I agree that part of the big difference between Elizabeth's situation and Charlotte's was age, 20 versus 27. Also, there's Elizabeth's beauty and Charlotte's lack thereof. Charlotte is repeatedly described as being "very plain," and Elizabeth is described as being pretty, a "famous local beauty," and even a grumpy Darcy admits from the start that she is "tolerable" (even if she's not quite handsome enough to tempt him to dance, something he hates). Elizabeth also had another potential suitor (Mr. Wickham), who she seriously contemplated despite his lack of fortune.
Jane Austen gives good examples of all the many unhappy fates a woman can face through marriage. Fanny's mother, in Mansfield Park, married a poor man out of love, and ends up living a desperate existence, so much so that she sends one of her most promising daughters to live with relatives out of hope that she might better herself. Mr./Mrs. Bennet make a poor choice in marriage and both become worse through their association with each other and are miserable in their marriage, if for the most part well-off enough in money. And Miss Bates shows us the fate of a woman who never marries and who sinks lower into poverty every year. Of course, Elinor and Edward Ferrars marry for love, knowing that his prospects are moderate at most, and they are able to make a happy marriage out of it. So perhaps some of it depends on the character of the people (I believe Fanny's father drank) and also exactly *how* bad their situation was.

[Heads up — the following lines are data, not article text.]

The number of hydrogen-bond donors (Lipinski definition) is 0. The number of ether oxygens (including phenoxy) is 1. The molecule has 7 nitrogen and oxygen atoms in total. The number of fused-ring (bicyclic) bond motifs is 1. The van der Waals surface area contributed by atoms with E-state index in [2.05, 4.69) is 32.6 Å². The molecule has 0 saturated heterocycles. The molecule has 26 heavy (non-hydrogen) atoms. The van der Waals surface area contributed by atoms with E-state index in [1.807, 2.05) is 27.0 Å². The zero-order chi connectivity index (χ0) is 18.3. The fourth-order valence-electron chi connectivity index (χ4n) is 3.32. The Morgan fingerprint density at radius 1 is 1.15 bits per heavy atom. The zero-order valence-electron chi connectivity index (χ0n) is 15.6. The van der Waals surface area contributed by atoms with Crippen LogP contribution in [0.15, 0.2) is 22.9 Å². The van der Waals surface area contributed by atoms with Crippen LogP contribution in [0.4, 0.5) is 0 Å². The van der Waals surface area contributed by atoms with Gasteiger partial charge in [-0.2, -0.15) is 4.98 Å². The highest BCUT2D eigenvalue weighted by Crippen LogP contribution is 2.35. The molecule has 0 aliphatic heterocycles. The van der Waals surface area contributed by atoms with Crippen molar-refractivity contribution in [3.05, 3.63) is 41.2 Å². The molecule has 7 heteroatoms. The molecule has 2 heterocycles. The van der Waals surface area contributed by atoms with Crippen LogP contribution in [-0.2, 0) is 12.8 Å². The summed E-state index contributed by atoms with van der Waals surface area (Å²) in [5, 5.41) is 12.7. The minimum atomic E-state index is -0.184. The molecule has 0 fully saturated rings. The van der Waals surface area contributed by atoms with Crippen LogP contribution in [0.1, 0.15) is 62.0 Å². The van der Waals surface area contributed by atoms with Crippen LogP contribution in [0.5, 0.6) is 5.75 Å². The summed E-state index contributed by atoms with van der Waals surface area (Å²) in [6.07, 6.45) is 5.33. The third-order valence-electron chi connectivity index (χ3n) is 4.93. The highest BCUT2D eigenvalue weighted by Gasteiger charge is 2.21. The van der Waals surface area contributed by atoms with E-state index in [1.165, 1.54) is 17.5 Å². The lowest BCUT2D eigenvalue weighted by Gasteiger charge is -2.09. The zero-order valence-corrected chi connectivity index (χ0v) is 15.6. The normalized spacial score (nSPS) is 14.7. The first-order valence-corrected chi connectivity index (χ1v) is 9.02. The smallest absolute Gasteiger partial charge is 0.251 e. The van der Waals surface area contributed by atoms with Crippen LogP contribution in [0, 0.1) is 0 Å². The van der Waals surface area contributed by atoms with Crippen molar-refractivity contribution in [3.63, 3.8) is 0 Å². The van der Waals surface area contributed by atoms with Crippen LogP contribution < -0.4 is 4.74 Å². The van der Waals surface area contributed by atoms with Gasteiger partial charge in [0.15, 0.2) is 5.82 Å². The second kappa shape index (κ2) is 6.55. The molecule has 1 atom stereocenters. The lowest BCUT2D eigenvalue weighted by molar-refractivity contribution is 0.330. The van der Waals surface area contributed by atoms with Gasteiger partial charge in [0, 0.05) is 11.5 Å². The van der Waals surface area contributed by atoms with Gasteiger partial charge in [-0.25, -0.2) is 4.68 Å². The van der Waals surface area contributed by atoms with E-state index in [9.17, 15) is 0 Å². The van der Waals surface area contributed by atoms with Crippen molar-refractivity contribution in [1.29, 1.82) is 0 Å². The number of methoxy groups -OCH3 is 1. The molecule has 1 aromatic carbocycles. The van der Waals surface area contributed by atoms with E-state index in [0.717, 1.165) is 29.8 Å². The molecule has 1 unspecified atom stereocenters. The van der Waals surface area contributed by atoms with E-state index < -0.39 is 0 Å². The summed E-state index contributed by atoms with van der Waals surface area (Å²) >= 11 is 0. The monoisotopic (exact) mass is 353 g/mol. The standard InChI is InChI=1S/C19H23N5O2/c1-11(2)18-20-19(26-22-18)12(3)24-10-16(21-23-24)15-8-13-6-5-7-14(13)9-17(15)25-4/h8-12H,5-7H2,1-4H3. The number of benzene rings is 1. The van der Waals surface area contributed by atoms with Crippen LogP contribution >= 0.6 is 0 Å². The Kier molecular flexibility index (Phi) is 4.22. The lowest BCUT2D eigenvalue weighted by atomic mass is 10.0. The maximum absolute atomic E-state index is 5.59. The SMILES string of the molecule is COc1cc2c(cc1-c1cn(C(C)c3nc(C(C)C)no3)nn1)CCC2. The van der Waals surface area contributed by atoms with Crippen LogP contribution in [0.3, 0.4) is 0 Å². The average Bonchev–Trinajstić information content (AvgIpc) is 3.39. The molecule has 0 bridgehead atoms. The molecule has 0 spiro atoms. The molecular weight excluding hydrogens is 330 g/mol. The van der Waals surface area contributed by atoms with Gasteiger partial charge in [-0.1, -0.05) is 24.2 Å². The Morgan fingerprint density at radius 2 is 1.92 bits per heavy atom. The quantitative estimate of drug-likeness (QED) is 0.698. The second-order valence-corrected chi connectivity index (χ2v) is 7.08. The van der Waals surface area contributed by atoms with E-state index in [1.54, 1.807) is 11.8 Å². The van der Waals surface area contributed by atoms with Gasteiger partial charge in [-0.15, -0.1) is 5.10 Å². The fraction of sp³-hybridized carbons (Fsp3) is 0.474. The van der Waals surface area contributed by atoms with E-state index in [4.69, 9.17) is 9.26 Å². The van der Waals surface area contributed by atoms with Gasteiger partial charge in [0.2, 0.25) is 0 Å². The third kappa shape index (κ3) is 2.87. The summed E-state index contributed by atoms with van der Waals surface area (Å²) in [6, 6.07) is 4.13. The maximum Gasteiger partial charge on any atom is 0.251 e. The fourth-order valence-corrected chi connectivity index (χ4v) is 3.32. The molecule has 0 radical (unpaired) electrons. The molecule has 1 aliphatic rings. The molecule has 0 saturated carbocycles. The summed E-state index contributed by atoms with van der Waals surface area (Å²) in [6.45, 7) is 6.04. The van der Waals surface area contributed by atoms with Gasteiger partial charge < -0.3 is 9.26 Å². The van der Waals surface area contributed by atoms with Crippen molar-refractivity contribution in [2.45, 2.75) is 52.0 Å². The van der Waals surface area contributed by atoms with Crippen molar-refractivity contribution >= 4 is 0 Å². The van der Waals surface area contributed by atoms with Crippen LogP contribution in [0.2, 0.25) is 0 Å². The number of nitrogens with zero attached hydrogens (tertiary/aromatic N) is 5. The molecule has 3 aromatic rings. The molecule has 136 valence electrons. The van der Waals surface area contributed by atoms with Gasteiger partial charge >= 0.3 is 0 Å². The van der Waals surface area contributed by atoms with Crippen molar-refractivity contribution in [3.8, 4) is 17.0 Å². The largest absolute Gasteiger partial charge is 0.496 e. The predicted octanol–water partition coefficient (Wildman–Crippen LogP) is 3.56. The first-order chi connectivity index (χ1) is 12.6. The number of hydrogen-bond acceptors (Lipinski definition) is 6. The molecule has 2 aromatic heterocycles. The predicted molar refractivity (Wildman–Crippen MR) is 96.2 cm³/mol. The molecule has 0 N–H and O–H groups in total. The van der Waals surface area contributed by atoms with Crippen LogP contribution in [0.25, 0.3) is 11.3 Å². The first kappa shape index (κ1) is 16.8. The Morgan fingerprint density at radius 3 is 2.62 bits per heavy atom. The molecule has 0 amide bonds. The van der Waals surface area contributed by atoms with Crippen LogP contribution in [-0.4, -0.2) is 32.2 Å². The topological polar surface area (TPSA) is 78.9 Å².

I once read a book that was about Catherine of Aragon, in the years from when she first met Prince Arthur through her marriage to King Henry VIII. During the period after Arthur's death, when it was undetermined whether she had truly been "married" to Arthur (and thus whether Henry could marry her or not), she was living in genteel poverty. I'm not sure how accurate the book was, but it showed the interesting quandary of being desperately poor and hungry, and yet unable to get a job or do anything to bring money into the household because it was work, and you weren't allowed to do it. Catherine and her ladies in waiting basically survive by selling off bits of the house they're living in, and they're constantly cold and hungry. Genteel poverty may sound sort of ridiculous in a "okay, seriously, get a job!" way, but social rules were stricter in those days and it simply wasn't permitted to just "go out and get a job."